This article is for investors who would like to improve their understanding of price to earnings ratios (P/E ratios). We'll apply a basic P/E ratio analysis to Emera Incorporated's (TSE:EMA), to help you decide if the stock is worth further research. Emera has a price to earnings ratio of 18.77, based on the last twelve months. That is equivalent to an earnings yield of about 5.3%.
How Do I Calculate Emera's Price To Earnings Ratio?
The formula for price to earnings is:
Price to Earnings Ratio = Share Price ÷ Earnings per Share (EPS)
Or for Emera:
P/E of 18.77 = CA$55.34 ÷ CA$2.95 (Based on the year to September 2019.)
Is A High Price-to-Earnings Ratio Good?
The higher the P/E ratio, the higher the price tag of a business, relative to its trailing earnings. That isn't a good or a bad thing on its own, but a high P/E means that buyers have a higher opinion of the business's prospects, relative to stocks with a lower P/E.
How Does Emera's P/E Ratio Compare To Its Peers?
The P/E ratio essentially measures market expectations of a company. We can see in the image below that the average P/E (22.6) for companies in the electric utilities industry is higher than Emera's P/E.
Emera's P/E tells us that market participants think it will not fare as well as its peers in the same industry. Many investors like to buy stocks when the market is pessimistic about their prospects. You should delve deeper. I like to check if company insiders have been buying or selling.
How Growth Rates Impact P/E Ratios
Probably the most important factor in determining what P/E a company trades on is the earnings growth. That's because companies that grow earnings per share quickly will rapidly increase the 'E' in the equation. That means even if the current P/E is high, it will reduce over time if the share price stays flat. And as that P/E ratio drops, the company will look cheap, unless its share price increases.
Emera's 168% EPS improvement over the last year was like bamboo growth after rain; rapid and impressive. Having said that, the average EPS growth over the last three years wasn't so good, coming in at 9.9%.
A Limitation: P/E Ratios Ignore Debt and Cash In The Bank
Don't forget that the P/E ratio considers market capitalization. That means it doesn't take debt or cash into account. In theory, a company can lower its future P/E ratio by using cash or debt to invest in growth.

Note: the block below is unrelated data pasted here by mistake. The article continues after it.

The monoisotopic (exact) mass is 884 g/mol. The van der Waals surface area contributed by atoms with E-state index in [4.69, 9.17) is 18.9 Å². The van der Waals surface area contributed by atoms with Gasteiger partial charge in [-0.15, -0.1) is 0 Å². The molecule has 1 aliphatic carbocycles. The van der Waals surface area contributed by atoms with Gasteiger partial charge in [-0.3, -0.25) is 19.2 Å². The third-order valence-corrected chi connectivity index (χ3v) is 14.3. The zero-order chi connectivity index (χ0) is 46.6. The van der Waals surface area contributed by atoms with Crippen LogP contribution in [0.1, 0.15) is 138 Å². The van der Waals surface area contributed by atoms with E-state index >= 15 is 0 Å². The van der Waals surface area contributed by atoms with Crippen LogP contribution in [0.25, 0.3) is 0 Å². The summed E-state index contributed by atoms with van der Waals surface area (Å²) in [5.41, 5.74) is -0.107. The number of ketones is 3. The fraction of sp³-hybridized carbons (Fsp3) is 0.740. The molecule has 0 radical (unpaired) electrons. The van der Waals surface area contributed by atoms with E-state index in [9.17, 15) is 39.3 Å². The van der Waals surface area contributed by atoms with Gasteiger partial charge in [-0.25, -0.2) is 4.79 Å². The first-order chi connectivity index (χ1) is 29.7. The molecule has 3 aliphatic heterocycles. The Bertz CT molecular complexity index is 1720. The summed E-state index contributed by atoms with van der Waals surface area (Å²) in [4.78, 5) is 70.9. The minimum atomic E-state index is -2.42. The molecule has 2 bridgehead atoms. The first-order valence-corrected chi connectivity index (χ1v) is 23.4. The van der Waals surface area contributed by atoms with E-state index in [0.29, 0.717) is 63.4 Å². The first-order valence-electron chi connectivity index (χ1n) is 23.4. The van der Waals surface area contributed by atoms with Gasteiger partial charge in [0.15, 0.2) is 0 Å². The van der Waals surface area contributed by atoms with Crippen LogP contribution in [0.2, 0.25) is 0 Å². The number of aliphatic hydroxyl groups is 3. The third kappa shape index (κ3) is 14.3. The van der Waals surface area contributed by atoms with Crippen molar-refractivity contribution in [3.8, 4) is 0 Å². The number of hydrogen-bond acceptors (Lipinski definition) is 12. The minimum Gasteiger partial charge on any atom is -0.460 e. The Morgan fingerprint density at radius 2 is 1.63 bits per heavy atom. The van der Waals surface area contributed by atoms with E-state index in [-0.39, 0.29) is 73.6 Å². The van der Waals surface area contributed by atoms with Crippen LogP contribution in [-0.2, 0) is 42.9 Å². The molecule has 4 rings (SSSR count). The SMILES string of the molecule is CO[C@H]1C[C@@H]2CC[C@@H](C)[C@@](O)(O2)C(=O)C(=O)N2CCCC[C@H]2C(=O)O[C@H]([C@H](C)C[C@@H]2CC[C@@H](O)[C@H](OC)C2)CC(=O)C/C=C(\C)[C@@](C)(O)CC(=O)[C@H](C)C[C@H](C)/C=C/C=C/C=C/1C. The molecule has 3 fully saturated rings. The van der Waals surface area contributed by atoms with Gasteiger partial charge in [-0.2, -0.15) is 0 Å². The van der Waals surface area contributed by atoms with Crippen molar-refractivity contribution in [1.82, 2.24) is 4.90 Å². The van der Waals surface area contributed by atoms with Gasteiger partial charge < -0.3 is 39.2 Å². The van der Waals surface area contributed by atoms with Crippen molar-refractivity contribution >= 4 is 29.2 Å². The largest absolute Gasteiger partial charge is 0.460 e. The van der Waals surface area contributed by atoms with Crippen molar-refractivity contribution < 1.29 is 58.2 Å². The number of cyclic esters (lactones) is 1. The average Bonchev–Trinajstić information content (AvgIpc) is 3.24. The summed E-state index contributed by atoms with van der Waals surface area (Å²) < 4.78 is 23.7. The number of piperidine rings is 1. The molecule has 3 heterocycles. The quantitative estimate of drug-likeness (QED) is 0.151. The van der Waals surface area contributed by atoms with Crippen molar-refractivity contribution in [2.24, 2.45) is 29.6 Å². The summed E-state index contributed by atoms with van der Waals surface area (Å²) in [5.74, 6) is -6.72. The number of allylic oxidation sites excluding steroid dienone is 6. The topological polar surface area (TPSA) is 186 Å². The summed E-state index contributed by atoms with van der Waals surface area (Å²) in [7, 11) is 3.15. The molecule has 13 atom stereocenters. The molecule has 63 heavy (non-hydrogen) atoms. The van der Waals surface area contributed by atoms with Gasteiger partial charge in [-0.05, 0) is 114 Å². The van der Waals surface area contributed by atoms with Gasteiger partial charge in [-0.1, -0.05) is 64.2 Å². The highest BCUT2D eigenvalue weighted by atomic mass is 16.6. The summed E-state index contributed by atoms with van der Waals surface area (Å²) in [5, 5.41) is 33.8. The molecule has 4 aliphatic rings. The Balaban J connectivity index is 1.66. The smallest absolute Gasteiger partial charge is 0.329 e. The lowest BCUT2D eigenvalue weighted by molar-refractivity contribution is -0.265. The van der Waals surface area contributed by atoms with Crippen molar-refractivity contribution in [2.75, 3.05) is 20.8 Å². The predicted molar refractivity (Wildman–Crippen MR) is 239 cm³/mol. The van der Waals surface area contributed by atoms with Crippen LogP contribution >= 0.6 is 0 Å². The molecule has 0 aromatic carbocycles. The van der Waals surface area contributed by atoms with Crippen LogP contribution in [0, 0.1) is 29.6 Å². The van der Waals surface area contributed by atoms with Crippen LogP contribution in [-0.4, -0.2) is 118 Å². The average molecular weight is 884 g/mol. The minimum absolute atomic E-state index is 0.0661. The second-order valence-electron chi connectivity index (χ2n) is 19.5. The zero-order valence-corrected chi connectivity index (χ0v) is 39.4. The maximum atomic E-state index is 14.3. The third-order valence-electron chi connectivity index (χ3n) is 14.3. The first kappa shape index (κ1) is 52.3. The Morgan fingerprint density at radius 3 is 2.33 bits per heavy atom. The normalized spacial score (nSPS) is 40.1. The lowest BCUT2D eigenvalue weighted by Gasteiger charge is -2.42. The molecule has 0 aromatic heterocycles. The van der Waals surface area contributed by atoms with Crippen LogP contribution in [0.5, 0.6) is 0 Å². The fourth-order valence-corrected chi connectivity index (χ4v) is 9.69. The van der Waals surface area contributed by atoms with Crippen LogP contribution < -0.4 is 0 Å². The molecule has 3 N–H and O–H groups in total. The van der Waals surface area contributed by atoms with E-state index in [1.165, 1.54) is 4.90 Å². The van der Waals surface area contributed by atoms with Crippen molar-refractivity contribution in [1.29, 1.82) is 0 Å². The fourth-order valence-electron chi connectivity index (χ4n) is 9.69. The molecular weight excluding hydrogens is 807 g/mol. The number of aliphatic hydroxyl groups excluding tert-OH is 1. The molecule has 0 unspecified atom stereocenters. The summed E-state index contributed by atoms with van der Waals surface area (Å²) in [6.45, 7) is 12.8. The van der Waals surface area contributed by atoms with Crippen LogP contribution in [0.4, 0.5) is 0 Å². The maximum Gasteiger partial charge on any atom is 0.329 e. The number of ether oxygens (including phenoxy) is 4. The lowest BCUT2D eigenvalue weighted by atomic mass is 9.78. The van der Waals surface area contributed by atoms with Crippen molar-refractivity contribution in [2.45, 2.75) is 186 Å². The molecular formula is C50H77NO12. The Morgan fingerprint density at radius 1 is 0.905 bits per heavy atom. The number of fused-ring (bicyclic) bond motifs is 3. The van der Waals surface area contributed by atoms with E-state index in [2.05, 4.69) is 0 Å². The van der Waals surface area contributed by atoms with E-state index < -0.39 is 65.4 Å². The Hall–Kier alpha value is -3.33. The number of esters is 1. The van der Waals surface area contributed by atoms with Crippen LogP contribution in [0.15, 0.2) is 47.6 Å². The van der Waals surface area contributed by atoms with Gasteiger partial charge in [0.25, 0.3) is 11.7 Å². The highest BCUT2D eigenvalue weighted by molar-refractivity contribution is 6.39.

While growth expenditure doesn't always pay off, the point is that it is a good option to have; but one that the P/E ratio ignores.
How Does Emera's Debt Impact Its P/E Ratio?
Emera has net debt worth a very significant 114% of its market capitalization. If you want to compare its P/E ratio to other companies, you must keep in mind that these debt levels would usually warrant a relatively low P/E.
The Verdict On Emera's P/E Ratio
Emera has a P/E of 18.8. That's higher than the average in its market, which is 15.3. Its meaningful level of debt should warrant a lower P/E ratio, but the fast EPS growth is a positive. So despite the debt it is, perhaps, not unreasonable to see a high P/E ratio.
Investors have an opportunity when market expectations about a stock are wrong. If the reality for a company is better than it expects, you can make money by buying and holding for the long term. So this free visual report on analyst forecasts could hold the key to an excellent investment decision.
You might be able to find a better buy than Emera. If you want a selection of possible winners, check out this free list of interesting companies that trade on a P/E below 20 (but have proven they can grow earnings).
If you spot an error that warrants correction, please contact the editor at firstname.lastname@example.org. This article by Simply Wall St is general in nature. It does not constitute a recommendation to buy or sell any stock, and does not take account of your objectives, or your financial situation. Simply Wall St has no position in the stocks mentioned.
We aim to bring you long-term focused research analysis driven by fundamental data. Note that our analysis may not factor in the latest price-sensitive company announcements or qualitative material. Thank you for reading.